House Prices Hit 7x UK Average Income
According to figures from Halifax, a home in Britain now costs seven times the average UK annual earnings, stretching housing affordability further towards breaking point.
At the start of 2020:
- Average UK house price: £239,281 (according to Halifax)
- Average UK earnings: £38,374
- House price to income ratio: 6.2
In the first three months of 2022:
- Average UK house price: The cost of a typical home was £279,431
- Average UK earnings: The average annual earnings of someone working full-time were estimated to be £39,402
- House price to income ratio: 7.1
This is the least affordable level ever recorded. Even with the overall rise there is still much disparity between prices across different regions of the UK.
Despite price increase, demand for houses remains strong
2021 saw first-time buyer numbers rise at a record rate – an increase of 35% – to reach an all-time high of 409,370.
26% of first-time buyers are now paying stamp duty, meaning they are spending over £300,000 for their first homes.
A key part of the affordability stress test, which makes lenders pit borrowers’ finances against their high standard variable rates plus 3%, will be withdrawn by the Bank of England.
However, the loan-to-income ‘flow limit,’ will continue. This is the multiple at which banks will lend based on someone’s annual salary. Banks will continue to place a limit on the number of mortgages they can offer where someone is borrowing more than 4.5 times their salary.
The economics of buying a home have changed
Andrew Asaam, Mortgages Director at Halifax, said there was ‘no question’ that the economics of buying a home have changed significantly over the last couple of years:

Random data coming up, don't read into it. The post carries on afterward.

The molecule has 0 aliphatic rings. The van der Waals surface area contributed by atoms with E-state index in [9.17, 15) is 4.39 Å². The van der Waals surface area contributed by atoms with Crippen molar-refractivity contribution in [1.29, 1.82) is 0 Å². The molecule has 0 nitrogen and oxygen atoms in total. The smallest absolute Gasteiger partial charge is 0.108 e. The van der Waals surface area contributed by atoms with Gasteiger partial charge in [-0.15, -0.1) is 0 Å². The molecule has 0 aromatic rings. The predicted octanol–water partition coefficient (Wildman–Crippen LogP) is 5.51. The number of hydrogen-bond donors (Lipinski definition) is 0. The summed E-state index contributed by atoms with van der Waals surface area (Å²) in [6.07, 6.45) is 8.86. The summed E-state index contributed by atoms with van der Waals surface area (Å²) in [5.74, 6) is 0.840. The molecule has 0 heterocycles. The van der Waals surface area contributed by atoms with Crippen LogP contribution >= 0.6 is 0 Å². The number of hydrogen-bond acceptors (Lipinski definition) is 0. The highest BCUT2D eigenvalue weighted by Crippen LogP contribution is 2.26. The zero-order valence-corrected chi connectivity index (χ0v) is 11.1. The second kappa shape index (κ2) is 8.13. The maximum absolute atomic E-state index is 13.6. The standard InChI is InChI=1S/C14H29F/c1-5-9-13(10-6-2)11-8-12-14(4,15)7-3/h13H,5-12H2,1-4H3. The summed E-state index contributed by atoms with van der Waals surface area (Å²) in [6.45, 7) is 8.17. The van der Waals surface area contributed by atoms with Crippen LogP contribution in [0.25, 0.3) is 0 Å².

Soaring property prices and slower wage growth have combined to stretch traditional measures of housing affordability. However, we also know from strong transaction levels that demand has remained extremely strong over that period, both from home-movers seeking bigger properties, and first-time buyers taking their first steps onto the ladder.
He added that interest rates are on the rise to combat inflation, so it’s unlikely that house prices will continue to grow at their recent pace, so the gap between average earning and property prices should narrow. Mortgage lenders will be conducting thorough checks to ensure repayments are manageable, even if interest rates rise more again in future.
While average affordability rates have risen nationally, there are stark regional differences in house prices:
- The South and East of England continues to account for a considerable proportion of the least affordable local areas to buy a home
- Westminster and City of London have the greatest affordability gap – average prices are 14.5 times average earnings.
- Houses in these areas had earnings to house price ratio of 16.8 at the start of 2020, meaning current figures actually show an improvement
- Scottish locations dominated the list of most affordable local areas.
- Inverclyde in the west of Scotland is currently the most affordable place to buy a home, where typical house prices are just 3.1 times average earnings
- Pembrokeshire in Wales, has seen the biggest deterioration in affordability over the last two years, as buyer demand has soared in rural locations offering greater space
The house price to earnings ratio has risen from 4.3 at the beginning of 2020 to close to the national average at 6.9.
Rachel Springall, finance expert at Moneyfacts, said aspiring property owners will know that affordable housing is very much in short supply right now, and this was ‘unlikely to be rectified anytime soon’:
- Prices have risen 16.8% since the start of 2020 compared to a 2.7% rise in wages
- House price inflation puts additional pressure on first-time buyers
- Demand for homes remains strong despite inflationary pressures
Despite all the increases, it is still possible to get on the property ladder! Speak to one of our Mashroom Mortgage advisors to find out more, all of our advice is completely free.